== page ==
Britain’s net zero strategy sets out roadmap to 'clean energy' by 2035

Government reveals green plan with sector-specific carbon emission reduction targets

The interior of a welded steel dome that will be placed on top of the nuclear island that houses the reactor at Hinkley Point C power plant near Bridgwater in Somerset. PA
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A long-term strategy document from the British government has set out a goal of clean energy generation by 2035 as funds were lined up to support a net-zero carbon target for vehicles and the overhaul of industry and homes.

Greg Hands, the Energy Minister, said almost half a million jobs across sectors could flow from the government policies across all parts of the UK.

"This is not just an environmental transition, it represents an important economic change too," he said. "We will fully embrace this new green industrial revolution helping the UK to level up as we build back better and get to the front of the global race to go green.

"We need to capitalise on this to ensure British industries and workers benefit. I can therefore announce that the strategy will support up to 440,000 jobs across sectors and across all parts of the UK in 2030."

The government’s Net Zero Strategy is the detailed roadmap setting out how the UK will meet its goal of lowering carbon emissions. Investment was announced for electric car grants, on-street charging points and planting trees as part of longer-range plans to reach net-zero emissions by 2050.

The statement was unveiled before crucial UN Cop26 climate talks, which the UK is hosting in Glasgow, with ministers hoping to set an example to other countries on how to go green.

The strategy called for the expansion of 40 gigawatts of offshore wind by 2030, with more onshore, solar and other renewables.

Britain’s fuel shortage and the wider energy crisis in Europe have highlighted the shortcomings of over-reliance on fossil fuels in recent weeks, helping to hasten the adoption of clean, renewable energy generation.

A role for nuclear power was outlined as the government said it would decide on funding for new plants before the end of the current parliamentary term, expected in 2024. The strategy included the launch of a £120 million ($165.7m) Future Nuclear Enabling Fund, retaining options for nuclear technology, including small modular reactors, with a number of potential sites including Wylfa in North Wales.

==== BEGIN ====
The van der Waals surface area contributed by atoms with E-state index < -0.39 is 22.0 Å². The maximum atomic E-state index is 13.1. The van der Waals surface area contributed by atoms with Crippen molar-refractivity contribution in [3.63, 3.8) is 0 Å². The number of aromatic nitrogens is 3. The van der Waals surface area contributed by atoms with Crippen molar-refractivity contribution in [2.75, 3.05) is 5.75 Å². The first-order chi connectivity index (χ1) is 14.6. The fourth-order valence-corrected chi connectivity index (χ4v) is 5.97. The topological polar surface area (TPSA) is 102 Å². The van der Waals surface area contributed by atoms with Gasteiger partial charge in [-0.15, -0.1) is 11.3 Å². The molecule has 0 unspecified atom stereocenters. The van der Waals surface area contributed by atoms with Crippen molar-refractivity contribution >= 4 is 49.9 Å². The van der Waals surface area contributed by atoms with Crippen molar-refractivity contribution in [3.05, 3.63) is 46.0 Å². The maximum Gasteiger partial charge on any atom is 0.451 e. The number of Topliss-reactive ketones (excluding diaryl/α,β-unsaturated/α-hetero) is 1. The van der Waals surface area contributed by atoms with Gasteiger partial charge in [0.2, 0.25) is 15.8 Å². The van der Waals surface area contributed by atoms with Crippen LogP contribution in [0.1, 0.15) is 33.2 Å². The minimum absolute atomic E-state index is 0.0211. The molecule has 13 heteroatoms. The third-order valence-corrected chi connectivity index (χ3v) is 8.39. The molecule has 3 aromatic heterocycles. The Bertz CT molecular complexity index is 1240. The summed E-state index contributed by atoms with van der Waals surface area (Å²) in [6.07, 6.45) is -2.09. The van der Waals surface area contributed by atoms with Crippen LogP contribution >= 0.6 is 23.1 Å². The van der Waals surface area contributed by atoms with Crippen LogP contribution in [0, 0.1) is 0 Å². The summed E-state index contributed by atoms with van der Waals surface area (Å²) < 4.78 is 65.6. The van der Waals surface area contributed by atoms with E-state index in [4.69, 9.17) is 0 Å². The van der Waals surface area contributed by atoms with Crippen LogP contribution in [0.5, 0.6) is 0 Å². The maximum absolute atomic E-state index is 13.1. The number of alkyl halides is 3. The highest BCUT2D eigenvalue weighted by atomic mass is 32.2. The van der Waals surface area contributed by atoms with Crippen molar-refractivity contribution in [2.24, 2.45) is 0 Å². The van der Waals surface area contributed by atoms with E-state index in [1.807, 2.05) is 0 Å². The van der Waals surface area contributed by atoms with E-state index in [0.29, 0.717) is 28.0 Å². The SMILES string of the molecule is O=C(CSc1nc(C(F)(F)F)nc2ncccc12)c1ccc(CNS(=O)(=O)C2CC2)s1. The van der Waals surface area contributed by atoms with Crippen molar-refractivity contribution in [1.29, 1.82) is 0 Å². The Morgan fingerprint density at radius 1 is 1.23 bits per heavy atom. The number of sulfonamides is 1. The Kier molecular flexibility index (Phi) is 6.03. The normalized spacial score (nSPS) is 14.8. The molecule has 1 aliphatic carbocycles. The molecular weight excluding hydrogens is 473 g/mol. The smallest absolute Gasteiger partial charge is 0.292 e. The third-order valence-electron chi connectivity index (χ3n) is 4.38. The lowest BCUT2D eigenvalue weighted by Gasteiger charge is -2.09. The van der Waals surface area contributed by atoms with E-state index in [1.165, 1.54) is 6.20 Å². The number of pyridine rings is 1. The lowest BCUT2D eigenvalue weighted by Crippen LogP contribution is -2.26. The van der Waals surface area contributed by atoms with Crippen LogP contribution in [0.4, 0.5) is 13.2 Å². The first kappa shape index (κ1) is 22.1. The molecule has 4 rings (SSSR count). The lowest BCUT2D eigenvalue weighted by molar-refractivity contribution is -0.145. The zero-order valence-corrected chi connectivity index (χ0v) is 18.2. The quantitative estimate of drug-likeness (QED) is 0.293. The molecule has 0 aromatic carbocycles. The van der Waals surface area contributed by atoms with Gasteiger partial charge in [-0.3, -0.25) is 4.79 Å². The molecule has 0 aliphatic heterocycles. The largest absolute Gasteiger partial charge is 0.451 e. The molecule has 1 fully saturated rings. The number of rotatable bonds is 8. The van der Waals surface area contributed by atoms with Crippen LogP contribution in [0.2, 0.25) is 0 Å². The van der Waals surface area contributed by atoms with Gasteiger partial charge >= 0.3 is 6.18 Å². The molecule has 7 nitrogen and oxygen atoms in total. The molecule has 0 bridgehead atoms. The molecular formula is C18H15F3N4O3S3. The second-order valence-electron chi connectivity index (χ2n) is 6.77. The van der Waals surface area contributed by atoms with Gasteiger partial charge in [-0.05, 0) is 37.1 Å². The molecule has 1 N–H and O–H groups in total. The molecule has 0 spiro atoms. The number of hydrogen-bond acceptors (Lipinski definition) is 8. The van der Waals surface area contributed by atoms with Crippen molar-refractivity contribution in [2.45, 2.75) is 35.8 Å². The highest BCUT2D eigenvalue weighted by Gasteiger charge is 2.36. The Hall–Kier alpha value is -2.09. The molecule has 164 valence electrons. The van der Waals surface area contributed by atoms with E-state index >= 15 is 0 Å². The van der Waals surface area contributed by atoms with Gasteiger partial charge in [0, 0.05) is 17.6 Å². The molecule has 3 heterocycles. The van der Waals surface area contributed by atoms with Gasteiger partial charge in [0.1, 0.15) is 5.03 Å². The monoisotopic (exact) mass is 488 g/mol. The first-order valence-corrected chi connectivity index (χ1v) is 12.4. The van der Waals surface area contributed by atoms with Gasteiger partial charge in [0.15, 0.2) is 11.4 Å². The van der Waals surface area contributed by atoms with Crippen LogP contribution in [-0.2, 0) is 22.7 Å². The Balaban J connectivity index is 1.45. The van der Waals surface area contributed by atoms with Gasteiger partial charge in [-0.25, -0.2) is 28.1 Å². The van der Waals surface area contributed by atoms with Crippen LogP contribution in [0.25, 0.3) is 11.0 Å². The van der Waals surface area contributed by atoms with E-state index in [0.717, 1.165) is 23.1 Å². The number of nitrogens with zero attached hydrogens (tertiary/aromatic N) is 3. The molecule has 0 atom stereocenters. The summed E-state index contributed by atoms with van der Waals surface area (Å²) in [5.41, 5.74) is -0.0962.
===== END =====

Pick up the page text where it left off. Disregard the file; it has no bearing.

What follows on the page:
The Sizewell C site, a nuclear power plant being endorsed by EDF Energy for Suffolk in eastern England, is widely tipped to receive government funding to help the UK meet its ambitions.

This will complement EDF’s Hinkley Point C which is due to be finished in 2026.

The creation of a “regulated asset base” model will be crucial to delivering large atomic power stations. Under the plan, households will be charged for the cost of a plant via an energy levy long before it begins generating electricity.

Ministers are backing smaller modular reactors, or SMRs, which are being developed by a consortium led by Rolls-Royce.

Supporters of SMRs say these could be built in factories at lower cost and risk than at large atomic plants, with expectations the government will approve them to ensure the UK hits the target of zero-carbon electricity by 2015.

Other expectations from the government documents include carbon emission reduction targets for 2035 for sectors such as power, industry, transport, fuel supply and hydrogen.

These include an 80 per cent-85 per cent reduction in carbon emissions for the power sector, a 47 per cent-59 per cent cut for the transport industry and a 63 per cent-76 per cent reduction for industry.

Buildings must cut carbon emissions by 47 per cent-62 per cent, a figure that reflects the level of behavioural change needed among consumers to adapt to a low-carbon future, as well as the cost of transforming millions of homes across the UK.

The Labour opposition said the announcement fell well short of what was needed. "The plan falls short on delivery, and while there is modest short-term investment, there is nothing like the commitment we believe is required. And we know why," said Ed Miliband, the opposition spokesman. "My fear is this plan will not deliver the fair, prosperous transition we need equal to the scale of the emergency we face."

While the government previously outlined its major climate commitments, including achieving net zero by 2050 and reducing emissions overall by 78 per cent in 2035 when compared to 1990 levels, this is the first time it will lay out a sector-by-sector breakdown.

On Monday, the government banned the sale of new gas boilers beyond 2035, with grants of £5,000 offered to British households to replace such apparatus with a low-carbon heat pump to help cut emissions from homes.

Switching to low-carbon heating would reduce the UK’s dependency on fossil fuels and exposure to global price surges in gas, ministers said. The move would also support up to 240,000 jobs across the UK by 2035, they said.

This falls in line with Mr Johnson’s pledge this month to produce "clean power" by 2035.

Meanwhile, the UK has received criticism of its Cop26 planning, with participants complaining about the high cost of renting pavilions for meetings and panel discussions at the event.

Some say the cost is 20 per cent higher than Cop25 in Madrid in 2019.

There are also public order concerns with up to 150,000 protesters expected to take to Glasgow’s streets during the crucial climate talks, which will strain local policing.

Updated: October 19, 2021, 2:14 PM